Trump seems to think that Boris Johnson would be a good Conservative leader. I think he had some dealings with him when Johnson was Foreign Secretary. So they have had kind of a previous political relationship.

    And you know again, Trump has indicated he would like Johnson to become PM but that is not in his gift. He doesn’t have the authority or the power to offer that role.

    And there have been some comments in the British media about whether being endorsed by Trump is a good or a bad thing because Trump is such a divisive figure.

    Having the endorsement of him will put off possibly more people that he will appeal to. So I am not sure whether Johnson would necessarily welcome Trump’s endorsement but it would appear that Trump is pushing for Johnson to become UK PM and if that happens the two would have a particularly close and regular relationship.

    Sputnik: Theresa May has reportedly told Nigel Farage not to meet with the US president. In your view, why is that?

    Ben Williams: Well, because as I have said before Nigel [Farage doesn’t have] a significant political position, he is a MEP which is relatively minor.

    Also, Nigel Farage has been a significant irritant to the Conservative Party, the governing Conservative Party. He has caused them a lot of problems and he has been prominent in campaigning for Brexit which a lot of the Conservative Party actually didn’t support initially.

    Since the Brexit vote in 2016, Nigel Farage has been a major critic of Theresa May’s government in how they have handled the Brexit negotiations. And I think really they don’t like his role, they think he is getting involved where he shouldn’t.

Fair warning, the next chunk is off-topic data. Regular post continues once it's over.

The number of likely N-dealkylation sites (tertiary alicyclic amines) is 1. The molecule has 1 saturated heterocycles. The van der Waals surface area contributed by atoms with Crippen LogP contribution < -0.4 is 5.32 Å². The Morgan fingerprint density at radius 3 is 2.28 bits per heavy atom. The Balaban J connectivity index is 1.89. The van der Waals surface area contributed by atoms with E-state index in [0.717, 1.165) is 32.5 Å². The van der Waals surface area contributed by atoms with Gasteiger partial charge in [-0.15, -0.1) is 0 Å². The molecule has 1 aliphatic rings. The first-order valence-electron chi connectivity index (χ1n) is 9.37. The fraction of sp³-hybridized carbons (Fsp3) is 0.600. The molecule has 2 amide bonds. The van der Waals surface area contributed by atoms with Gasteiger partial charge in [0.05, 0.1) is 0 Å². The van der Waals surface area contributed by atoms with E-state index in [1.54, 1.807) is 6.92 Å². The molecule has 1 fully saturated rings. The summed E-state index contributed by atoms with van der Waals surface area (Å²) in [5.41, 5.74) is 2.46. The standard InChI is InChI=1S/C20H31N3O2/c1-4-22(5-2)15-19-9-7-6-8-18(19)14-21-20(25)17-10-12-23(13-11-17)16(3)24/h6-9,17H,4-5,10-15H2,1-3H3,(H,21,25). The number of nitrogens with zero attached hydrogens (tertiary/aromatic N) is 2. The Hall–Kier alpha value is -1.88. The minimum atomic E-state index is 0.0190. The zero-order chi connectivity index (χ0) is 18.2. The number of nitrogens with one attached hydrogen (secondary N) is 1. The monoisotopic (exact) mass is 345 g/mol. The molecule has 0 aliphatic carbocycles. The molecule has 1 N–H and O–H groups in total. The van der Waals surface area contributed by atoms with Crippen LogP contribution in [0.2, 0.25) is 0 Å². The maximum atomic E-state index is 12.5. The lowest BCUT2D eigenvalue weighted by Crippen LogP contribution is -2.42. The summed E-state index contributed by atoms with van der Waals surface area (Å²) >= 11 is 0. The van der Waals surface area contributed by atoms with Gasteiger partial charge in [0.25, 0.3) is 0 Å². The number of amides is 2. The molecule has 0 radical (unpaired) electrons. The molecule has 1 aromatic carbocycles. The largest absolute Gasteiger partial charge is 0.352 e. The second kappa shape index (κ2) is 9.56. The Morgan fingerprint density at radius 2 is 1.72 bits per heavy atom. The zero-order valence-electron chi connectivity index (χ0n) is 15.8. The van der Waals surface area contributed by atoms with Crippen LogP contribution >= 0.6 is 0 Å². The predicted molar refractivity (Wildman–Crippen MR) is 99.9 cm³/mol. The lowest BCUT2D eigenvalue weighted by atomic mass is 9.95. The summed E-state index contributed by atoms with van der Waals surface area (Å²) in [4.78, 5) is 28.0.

He has been a cause of problems for them over a whole range of issues. And I think Theresa May’s last week as Prime Minister which really this is now where we are at. She just doesn’t want someone who has caused so many problems over the last three years, taking on a high-profile role and interfering with what is a high-profile diplomatic visit of the American president.

    Sputnik: How can such rhetoric from the current British PM impact US-UK relations?

    Ben Williams: Well, I think the US-UK relationship has had ups and downs over the years and it is quite often not as strong as some people have claimed.

    But it is often strengthened when personalities get on. So, for example, if you look in the history books during the 1980s, Thatcher and Reagan, they famously got on quite well and that often recalled as a positive period. And Blair and Clinton in the ‘90s got on quite well and that is recalled as a positive period and a special relationship. And where there are two leaders you don’t get on, you have problems. Then it has problems with special relations. Now I think Theresa May has had a few problems with President Trump. It has been quite a tense relationship at times when he has got involved and interfered in UK politics.

    So, on that basis, Theresa May and Trump have not had the best relationship. Now, if Boris Johnson became the leader of the Conservatives and interim Prime Minister, you could assume that their relationship might improve because he and Trump seem to get on and seem to have things in common.

    The most extreme problem which has been commented on the British press this week is if Jeremy Corbyn is elected, who is the leader of the opposition. And he is a vocal critic of Trump; he has spoken out against him. And he is going to be taking part in sort of a protest against Trump. And it could be a major problem in practical terms if we had an American president dealing with a UK prime minister at some point in the future who has actually been very vocal, very prominent in protesting and criticizing that president.

    Views and opinions expressed in this article are those of Ben Williams and do not necessarily reflect those of Sputnik.

    The views and opinions expressed in the article do not necessarily reflect those of Sputnik.